This is Toyota’s sole plug-in model, which is a head-scratcher when you consider how early this company got into the hybrid game, not to mention how quickly the electric vehicle market is growing.
The Prius Prime builds on the standard Prius but adds a higher-capacity battery that can be charged while the car is parked.
Toyota redesigned the Prius into its current, fourth generation in 2016 and added the plug-in hybrid (PHEV) Prime in 2017. The standard car received a refresh last year, and the Prime once again follows a year later with its own update for 2020.
What's New / Key Changes from Last Year
This year, the Toyota Prius Prime gains a third rear seat (for five seats total); standard Apple CarPlay and satellite radio; two new USB ports for the rear cabin; black interior accents (replacing white); a sun visor extender, and relocated seat heater buttons for easier access.
Toyota offers the Prius Prime in three trims: base, Upgrade and Technology. A four-cylinder gas engine and electric motor combine for 121 hp and an unspecified amount of torque. The transmission is a continuously variable automatic. Unlike the regular Prius (which is covered in its own buyer’s guide entry), the Prime is not available with AWD.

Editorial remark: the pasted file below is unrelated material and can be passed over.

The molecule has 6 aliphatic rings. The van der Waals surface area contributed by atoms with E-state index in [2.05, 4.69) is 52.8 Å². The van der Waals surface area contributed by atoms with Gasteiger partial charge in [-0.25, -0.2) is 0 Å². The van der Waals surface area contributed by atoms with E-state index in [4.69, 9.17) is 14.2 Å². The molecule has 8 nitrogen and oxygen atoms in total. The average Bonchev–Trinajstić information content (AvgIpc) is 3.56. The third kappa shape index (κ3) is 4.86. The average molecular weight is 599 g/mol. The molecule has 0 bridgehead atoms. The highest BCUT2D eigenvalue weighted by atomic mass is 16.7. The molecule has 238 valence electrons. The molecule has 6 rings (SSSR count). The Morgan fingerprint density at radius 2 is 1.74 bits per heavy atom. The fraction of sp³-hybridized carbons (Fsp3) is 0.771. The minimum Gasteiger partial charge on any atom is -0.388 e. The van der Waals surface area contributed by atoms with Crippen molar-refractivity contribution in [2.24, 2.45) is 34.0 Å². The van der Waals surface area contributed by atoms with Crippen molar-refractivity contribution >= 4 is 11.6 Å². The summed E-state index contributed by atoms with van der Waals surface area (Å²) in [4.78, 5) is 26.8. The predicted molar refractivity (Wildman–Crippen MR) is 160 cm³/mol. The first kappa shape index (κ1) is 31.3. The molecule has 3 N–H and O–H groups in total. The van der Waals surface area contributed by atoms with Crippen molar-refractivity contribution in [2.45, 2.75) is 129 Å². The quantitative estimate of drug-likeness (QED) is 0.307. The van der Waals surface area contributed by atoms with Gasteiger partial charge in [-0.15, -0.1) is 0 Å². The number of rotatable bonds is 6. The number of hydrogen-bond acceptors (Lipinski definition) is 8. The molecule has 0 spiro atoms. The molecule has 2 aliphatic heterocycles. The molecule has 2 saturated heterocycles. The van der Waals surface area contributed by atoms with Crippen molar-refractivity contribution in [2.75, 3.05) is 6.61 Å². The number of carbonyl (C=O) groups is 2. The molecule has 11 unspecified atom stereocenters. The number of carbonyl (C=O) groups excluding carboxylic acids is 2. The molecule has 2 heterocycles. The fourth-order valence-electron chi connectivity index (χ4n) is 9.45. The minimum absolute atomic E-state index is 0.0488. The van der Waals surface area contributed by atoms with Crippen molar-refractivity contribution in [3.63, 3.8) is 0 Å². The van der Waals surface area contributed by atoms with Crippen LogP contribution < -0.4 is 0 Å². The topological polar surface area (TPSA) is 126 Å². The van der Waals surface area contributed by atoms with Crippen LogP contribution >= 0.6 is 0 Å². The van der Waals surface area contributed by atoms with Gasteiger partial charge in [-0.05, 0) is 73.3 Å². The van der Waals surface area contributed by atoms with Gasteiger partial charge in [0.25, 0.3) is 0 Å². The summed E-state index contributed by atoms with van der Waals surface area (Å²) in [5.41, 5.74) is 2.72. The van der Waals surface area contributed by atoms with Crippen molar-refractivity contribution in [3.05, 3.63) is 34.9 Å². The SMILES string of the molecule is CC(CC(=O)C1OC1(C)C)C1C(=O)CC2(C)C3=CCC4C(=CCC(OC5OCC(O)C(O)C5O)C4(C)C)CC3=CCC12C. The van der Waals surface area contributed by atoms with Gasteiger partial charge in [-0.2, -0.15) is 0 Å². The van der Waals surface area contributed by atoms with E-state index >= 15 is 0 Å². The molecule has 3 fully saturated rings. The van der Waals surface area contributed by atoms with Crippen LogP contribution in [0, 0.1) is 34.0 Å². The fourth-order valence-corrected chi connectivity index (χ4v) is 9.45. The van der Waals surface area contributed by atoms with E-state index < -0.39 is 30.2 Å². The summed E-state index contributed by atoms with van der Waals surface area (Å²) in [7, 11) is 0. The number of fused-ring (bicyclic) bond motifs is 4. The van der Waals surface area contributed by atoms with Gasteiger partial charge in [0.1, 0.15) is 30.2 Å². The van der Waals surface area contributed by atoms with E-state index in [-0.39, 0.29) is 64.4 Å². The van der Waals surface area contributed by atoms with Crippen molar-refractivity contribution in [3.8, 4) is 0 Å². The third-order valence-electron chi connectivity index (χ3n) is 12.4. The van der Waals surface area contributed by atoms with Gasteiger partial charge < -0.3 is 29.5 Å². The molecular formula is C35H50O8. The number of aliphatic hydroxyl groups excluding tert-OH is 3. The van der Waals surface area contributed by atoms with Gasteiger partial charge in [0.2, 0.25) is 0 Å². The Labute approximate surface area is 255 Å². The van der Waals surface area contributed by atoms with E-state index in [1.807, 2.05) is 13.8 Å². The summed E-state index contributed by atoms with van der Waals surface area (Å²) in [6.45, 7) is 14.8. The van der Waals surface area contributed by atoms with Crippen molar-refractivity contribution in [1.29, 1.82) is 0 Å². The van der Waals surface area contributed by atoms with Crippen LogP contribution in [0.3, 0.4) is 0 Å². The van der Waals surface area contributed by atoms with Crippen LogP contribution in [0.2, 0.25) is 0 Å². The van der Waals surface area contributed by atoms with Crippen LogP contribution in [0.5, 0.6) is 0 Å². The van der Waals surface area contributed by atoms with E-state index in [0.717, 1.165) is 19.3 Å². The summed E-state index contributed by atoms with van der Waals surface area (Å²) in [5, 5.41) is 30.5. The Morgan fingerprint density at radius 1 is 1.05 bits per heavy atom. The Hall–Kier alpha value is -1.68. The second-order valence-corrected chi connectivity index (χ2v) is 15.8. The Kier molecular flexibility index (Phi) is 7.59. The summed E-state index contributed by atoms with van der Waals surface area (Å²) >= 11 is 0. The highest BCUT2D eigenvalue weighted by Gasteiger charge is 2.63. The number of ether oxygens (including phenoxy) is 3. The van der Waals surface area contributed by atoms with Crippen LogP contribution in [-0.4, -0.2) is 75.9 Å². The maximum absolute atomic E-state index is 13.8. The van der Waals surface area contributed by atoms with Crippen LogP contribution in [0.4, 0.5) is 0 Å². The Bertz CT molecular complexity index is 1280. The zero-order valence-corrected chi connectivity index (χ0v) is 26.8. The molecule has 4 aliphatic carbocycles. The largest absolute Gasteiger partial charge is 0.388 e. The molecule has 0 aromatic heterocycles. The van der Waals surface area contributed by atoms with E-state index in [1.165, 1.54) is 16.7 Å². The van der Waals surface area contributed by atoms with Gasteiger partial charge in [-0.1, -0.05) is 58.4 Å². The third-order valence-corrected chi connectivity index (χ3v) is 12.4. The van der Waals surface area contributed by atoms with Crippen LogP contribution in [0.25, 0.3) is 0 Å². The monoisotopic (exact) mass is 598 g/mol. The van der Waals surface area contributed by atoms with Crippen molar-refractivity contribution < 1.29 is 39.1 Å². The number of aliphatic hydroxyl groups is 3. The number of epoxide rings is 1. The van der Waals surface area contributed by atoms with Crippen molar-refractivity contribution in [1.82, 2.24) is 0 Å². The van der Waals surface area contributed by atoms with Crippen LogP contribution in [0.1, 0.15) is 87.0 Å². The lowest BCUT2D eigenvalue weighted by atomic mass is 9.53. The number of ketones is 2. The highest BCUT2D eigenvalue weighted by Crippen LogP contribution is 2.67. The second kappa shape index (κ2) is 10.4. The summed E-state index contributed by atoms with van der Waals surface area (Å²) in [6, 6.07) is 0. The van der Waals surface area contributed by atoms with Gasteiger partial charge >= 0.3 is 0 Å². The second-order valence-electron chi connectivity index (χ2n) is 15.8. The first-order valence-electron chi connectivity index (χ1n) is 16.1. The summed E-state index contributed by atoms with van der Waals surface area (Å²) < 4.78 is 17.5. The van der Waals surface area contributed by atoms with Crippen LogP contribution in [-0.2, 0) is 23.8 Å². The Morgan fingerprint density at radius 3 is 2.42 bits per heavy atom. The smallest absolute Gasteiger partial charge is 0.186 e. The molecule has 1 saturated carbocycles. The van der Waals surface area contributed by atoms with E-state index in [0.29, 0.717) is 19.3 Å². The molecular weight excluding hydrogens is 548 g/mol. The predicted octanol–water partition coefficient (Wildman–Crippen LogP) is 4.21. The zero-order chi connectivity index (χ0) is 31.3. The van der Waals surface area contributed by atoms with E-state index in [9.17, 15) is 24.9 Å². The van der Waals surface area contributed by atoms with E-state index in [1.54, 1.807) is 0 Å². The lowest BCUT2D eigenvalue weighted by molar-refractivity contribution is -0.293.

Beyond 2020’s additions, the Prius Prime’s standard features list carries over from 2019. It includes LED headlights and taillights, passive keyless entry (driver’s door only), automatic climate control, heated and synthetic leather-trimmed steering wheel, a six-speaker stereo with 7.0-inch touchcreen, cloth seating with manual six-way driver and four-way front passenger adjustments, heated front seats, power windows with auto up/down, cruise control, forward collision detection with pedestrian detection and automatic braking, lane departure alert with steering assist, automatic high beams and dynamic radar cruise control.
Prius Prime’s Upgrade package adds an 11.6-inch infotainment touchscreen with navigation, softex upholstery and a power driver’s seat.
Finally, the Technology option brings a 10-speaker stereo, intelligent parking assist, parking sensors, head-up display, fog lights, auto-dimming rearview mirror, garage door opener, blind spot monitor with rear cross traffic alert and rain-sensing wipers.
Toyota’s fuel consumption estimates for the Prius Prime are 4.3/4.4 L/100 km (city/highway) when running as a gas-electric hybrid. With a fully-charged battery, it’s rated at 1.8 Le/100 km.
Prius Prime has a handful of direct competitors. Hyundai has the Ioniq Electric Plus and the Sonata PHEV. Kia has PHEV versions of its Niro wagon and Optima sedan. If you want to stretch the Prius Prime’s competitive envelope, expand your horizons to the Mitsubishi Outlander PHEV and the Mini Cooper Countryman S E.
Chevrolet recently stopped building the Volt PHEV, so it’s only a Prius Prime competitor as long as there are examples left on dealer lots. Likewise for the Ford Fusion Energi, but Ford will move its PHEV tech into a crossover model soon enough.